Not for Oprah’s Book Club—but readers willing to be lectured will be suitably rewarded.

THE BIOGRAPHER’S TALE

An academic who forsakes the realm of concepts and theories for the quotidian world of “things” is the unlikely—and quite likable—protagonist of Byatt’s formidably learned latest, which echoes rather loudly her Booker Prize–winning Possession (1999).

When Phineas G. Nanson, whose notebooks we are reading, grows tired of postgraduate arcana and decides “to stop being a post-structuralist literary critic,” a mentor’s suggestion leads to his absorption with the late biographer Scholes Destry-Scholes, whose magnum opus was his acclaimed three-volume study of Victorian writer-adventurer Sir Elmer Bole—imagined as an amalgam of Richard Burton, T.E. Lawrence, and perhaps Thomas Babington Macaulay (with just a dollop of Arthur Conan Doyle added). Phineas’s hopes of writing a biography of the biographer are complicated by his serendipitous discovery of three “documents” that were presumably ur-materials for an unwritten triple biography—of, as clues about its subjects gradually clarify, Carl Linnaeus, Henrik Ibsen, and anthropologist-eugenicist Sir Francis Galton. Nor is rummaging about in libraries all. The ever-susceptible Phineas becomes involved with two unusual and irresistible women: Destry-Scholes’s scholarly niece Vera Alphage, who works in a hospital and privately collects X-rays; and “bee taxonomist” (and “eco-warrior”) Fulla Biefield, with whom Phineas soon finds himself plunging through forests in search and defense of the endangered stag beetle. Though this and other similarly loopy sequences are great fun to read, Byatt offers relatively little story, and a top-heavy load of arch speculation about the conflict between Art (Vera) and Life (Fulla), the likelihood that biographers (especially the resourceful Destry-Scholes) invent as much as they record, and the caveat that the “search for authenticity in scholarship can have its dangers.” It’s dry, all right, but admirers of Possession (and a somewhat similar novel, Angus Wilson’s Anglo-Saxon Attitudes) probably won’t mind.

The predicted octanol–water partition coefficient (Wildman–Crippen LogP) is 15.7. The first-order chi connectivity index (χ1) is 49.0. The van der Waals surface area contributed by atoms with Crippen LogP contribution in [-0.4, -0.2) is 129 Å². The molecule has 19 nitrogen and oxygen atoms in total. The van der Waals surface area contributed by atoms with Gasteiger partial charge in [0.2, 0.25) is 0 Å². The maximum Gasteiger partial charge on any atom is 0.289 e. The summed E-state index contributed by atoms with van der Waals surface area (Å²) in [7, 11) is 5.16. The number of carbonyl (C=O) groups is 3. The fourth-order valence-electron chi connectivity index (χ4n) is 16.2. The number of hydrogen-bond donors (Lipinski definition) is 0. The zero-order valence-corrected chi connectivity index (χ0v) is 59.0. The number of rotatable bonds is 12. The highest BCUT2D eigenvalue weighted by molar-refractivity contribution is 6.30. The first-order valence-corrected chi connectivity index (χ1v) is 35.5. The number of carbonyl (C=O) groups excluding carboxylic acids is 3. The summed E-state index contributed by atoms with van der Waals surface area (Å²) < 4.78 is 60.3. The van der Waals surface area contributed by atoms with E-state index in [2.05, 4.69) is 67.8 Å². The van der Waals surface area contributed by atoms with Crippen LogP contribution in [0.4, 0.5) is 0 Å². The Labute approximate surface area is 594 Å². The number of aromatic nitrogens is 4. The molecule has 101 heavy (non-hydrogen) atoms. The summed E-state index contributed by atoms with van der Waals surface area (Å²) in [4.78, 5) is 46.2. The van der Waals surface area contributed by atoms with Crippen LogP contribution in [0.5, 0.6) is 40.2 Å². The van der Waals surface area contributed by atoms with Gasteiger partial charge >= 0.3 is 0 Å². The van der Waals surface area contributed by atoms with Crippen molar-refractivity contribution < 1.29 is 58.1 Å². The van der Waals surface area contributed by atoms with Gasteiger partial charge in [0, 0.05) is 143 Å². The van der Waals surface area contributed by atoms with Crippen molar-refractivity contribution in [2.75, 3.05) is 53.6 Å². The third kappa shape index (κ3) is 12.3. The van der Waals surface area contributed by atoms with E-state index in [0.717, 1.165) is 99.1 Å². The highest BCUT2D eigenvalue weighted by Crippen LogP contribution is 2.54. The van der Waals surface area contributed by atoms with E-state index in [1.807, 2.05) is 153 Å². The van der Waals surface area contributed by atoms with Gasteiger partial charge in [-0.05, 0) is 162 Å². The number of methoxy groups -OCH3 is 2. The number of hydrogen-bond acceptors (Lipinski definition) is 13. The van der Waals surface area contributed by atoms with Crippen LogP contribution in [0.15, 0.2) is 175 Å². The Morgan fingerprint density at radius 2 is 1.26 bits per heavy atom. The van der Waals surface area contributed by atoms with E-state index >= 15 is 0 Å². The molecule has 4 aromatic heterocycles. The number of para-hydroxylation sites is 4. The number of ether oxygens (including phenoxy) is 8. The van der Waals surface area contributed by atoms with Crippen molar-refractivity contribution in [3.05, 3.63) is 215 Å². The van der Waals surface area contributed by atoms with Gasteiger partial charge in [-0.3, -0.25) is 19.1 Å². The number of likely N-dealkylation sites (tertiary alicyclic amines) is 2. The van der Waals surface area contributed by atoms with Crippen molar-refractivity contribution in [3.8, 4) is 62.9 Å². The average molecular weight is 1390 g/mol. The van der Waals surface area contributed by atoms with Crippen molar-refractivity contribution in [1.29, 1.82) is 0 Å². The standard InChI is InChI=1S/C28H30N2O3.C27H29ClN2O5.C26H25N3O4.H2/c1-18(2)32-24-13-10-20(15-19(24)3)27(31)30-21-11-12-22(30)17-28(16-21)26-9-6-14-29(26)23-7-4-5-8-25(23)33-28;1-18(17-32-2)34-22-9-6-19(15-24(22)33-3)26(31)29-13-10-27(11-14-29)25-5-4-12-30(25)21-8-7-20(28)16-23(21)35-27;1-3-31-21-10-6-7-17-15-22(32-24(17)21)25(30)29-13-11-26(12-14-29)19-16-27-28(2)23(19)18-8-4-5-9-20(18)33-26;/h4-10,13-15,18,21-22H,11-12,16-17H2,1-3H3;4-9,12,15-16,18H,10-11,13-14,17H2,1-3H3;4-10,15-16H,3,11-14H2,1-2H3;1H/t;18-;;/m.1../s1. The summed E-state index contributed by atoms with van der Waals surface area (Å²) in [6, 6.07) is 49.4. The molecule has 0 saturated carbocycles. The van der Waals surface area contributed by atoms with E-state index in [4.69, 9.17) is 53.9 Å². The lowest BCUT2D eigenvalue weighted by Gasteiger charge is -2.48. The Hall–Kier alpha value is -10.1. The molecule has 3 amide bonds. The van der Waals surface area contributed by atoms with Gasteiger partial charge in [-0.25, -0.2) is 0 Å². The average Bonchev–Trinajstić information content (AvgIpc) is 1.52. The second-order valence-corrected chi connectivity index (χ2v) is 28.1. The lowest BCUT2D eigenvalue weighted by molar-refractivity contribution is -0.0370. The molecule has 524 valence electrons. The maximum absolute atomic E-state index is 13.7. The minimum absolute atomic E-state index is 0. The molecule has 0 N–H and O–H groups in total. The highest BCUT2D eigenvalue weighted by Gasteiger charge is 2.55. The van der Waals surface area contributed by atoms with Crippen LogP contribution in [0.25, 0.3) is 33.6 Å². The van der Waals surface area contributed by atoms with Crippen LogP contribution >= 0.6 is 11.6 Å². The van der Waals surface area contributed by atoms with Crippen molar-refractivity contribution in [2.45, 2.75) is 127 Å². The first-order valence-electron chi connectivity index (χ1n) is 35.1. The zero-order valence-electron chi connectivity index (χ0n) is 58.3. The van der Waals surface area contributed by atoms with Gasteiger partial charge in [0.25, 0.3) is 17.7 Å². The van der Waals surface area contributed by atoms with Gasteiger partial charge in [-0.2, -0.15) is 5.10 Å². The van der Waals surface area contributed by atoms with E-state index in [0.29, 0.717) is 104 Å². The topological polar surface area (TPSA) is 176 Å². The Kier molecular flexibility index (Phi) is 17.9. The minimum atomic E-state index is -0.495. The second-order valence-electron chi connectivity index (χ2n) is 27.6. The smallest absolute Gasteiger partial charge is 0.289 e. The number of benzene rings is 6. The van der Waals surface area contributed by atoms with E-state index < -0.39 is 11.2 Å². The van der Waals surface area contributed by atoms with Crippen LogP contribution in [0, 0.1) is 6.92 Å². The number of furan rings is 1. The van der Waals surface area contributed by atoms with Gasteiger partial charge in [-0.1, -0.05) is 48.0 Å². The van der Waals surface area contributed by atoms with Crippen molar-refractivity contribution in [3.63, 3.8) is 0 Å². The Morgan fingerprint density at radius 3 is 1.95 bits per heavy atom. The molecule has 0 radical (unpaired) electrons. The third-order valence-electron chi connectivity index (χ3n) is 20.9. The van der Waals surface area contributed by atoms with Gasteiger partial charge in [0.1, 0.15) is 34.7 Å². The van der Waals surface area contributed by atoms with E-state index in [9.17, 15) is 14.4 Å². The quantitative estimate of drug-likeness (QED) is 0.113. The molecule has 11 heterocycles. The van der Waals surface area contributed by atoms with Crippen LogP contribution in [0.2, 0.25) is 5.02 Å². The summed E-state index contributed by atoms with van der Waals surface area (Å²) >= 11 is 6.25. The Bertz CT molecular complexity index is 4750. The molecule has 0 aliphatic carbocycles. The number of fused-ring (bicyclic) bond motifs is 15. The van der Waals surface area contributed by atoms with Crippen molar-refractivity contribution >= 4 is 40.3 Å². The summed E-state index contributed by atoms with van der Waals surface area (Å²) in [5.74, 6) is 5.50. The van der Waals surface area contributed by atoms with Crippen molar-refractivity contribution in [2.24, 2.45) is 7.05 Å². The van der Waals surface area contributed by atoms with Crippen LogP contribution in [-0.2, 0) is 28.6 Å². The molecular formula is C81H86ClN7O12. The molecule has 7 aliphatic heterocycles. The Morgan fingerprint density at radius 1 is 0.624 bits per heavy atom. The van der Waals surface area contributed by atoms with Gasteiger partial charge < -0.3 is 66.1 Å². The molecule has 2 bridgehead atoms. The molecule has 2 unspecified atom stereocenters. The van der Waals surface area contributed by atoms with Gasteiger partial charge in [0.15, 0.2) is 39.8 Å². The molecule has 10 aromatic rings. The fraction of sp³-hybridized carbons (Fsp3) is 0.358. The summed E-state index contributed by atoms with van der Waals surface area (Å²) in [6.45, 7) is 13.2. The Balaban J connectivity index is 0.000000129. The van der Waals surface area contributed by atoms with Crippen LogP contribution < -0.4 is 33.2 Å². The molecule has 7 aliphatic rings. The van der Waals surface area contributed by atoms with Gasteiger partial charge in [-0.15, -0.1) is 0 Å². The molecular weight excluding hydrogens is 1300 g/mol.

Not for Oprah’s Book Club—but readers willing to be lectured will be suitably rewarded.

Pub Date: Jan. 24, 2000

ISBN: 0-375-41114-3

Page Count: 304

Publisher: Knopf

Review Posted Online: May 20, 2010

Kirkus Reviews Issue: Dec. 1, 2000

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Doerr captures the sights and sounds of wartime and focuses, refreshingly, on the innate goodness of his major characters.

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ALL THE LIGHT WE CANNOT SEE

Doerr presents us with two intricate stories, both of which take place during World War II; late in the novel, inevitably, they intersect.